x 100%
6. MOTOR EFFICIENCY
ηm
BP
MP
x 100%
7. COMBINED PUMP-MOTOR EFFICIENCY
ηC
ηC
WP
MP
ηP ηm
x 100%
10.
8. MOTOR POWER
For Single Phase Motor
MP
EI(cosθ)
1000
KW
For 3 Phase Motor
MP
where:
3 EI(cosθ)
1000
KW
P - pressure in KPa
v - velocity, m/sec
- specific weight of liquid, KN/m3
Z - elevation, meters
g - gravitational acceleration, m/sec2
HL - total head loss, meters
E - energy, Volts
I - current, amperes
(cos ) - power factor
T - brake torque, N-m
N - no. of RPM
WP - fluid power, KW
BP - brake power, KW
MP - power input to
motor, KW
11.
PIPES and FITTINGS
Nominal Pipe Diameter: Pipe sizes are based on the approximate diameter and
are reported as nominal pipe sizes. Regardless of wall thickness, pipes of the same
nominal diameter have the same outside diameter. This permits interchange of
fittings. Pipe may be manufactured with different and various wall thickness, so
some standardization is necessary. A method of identifying pipe sizes has been
established by ANSI (American National Standard Institute). By convention, pipe
size and fittings are characterized in terms of Nominal Diameter and wall thickness.
For steel pipes, nominal diameter is approximately the same as the inside diameter
for 12" and smaller. For sizes of 14" and larger, the nominal diameter is exactly the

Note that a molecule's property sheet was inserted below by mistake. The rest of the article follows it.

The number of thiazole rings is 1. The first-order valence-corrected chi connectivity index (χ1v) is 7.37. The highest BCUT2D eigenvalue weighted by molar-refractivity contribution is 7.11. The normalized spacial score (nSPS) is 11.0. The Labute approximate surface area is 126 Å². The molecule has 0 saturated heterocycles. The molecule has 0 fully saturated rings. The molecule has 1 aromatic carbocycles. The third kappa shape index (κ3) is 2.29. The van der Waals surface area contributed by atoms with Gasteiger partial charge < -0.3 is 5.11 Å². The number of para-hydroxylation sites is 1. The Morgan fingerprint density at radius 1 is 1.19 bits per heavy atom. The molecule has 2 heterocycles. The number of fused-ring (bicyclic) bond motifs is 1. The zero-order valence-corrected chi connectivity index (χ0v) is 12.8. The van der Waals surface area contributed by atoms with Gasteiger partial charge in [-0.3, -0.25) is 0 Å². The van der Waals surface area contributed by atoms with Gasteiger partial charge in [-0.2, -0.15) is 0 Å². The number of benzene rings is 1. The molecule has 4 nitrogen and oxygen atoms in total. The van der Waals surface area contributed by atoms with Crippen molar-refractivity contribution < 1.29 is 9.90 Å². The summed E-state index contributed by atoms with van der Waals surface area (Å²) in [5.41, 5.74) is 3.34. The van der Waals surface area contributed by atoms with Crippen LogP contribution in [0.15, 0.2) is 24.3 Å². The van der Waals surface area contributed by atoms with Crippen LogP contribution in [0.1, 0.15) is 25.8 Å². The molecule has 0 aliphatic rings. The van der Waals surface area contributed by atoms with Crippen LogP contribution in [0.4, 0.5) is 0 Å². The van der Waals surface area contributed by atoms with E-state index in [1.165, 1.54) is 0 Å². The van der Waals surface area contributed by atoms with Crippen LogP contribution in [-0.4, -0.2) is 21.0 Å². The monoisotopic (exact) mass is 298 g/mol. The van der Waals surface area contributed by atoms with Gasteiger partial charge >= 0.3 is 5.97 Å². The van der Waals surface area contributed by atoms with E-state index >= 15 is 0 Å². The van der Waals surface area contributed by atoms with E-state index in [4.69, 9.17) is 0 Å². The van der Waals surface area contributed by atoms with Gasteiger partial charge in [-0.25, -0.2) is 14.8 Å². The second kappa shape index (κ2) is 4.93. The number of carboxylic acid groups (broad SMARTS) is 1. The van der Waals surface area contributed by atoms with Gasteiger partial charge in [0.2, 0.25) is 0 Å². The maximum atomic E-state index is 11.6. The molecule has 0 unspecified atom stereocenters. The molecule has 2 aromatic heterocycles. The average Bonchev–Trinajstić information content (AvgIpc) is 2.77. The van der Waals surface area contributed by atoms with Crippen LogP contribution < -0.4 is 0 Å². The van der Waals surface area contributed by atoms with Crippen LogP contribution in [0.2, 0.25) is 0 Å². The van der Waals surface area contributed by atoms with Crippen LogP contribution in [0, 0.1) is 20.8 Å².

outside diameter.
SCHEDULE NUMBER: The wall thickness of pipe is indicated by a schedule
number, which is a function of internal pressure and allowable stress.
Schedule Number 1000P/S
where P - internal working pressure, KPa
S - allowable stress, KPa
Schedule number in use: 10,20,30, 40,60, 80, 100, 120, 140, and 160.
Schedule 40 "Standard Pipe"
Schedule 80 " Extra Strong Pipe"
12.
FITTING: The term fitting refers to a piece of pipe that can:
1. Join two pieces of pipe
ex. couplings and unions
2. Change pipeline directions
ex. elbows and tees
3. Change pipeline diameters
ex. reducers
4. Terminate a pipeline
ex. plugs and valves
5. Join two streams to form a third
ex. tees, wyes, and crosses
6. Control the flow
ex. valves
VALVES: A valve is also a fitting, but it has more important uses than simply
to connect pipe. Valves are used either to control the flow rate or to shut off
the flow of fluid.
13.
DESIGN OF A PIPING SYSTEM
The following items should be considered by the engineer when he is
developing the design of a piping system.
1. Choice of material and sizes
2. Effects of temperature level and temperature changes.
a. insulation
b. thermal expansion
c. freezing
3. Flexibility of the system for physical and thermal shocks.
4. Adequate support and anchorage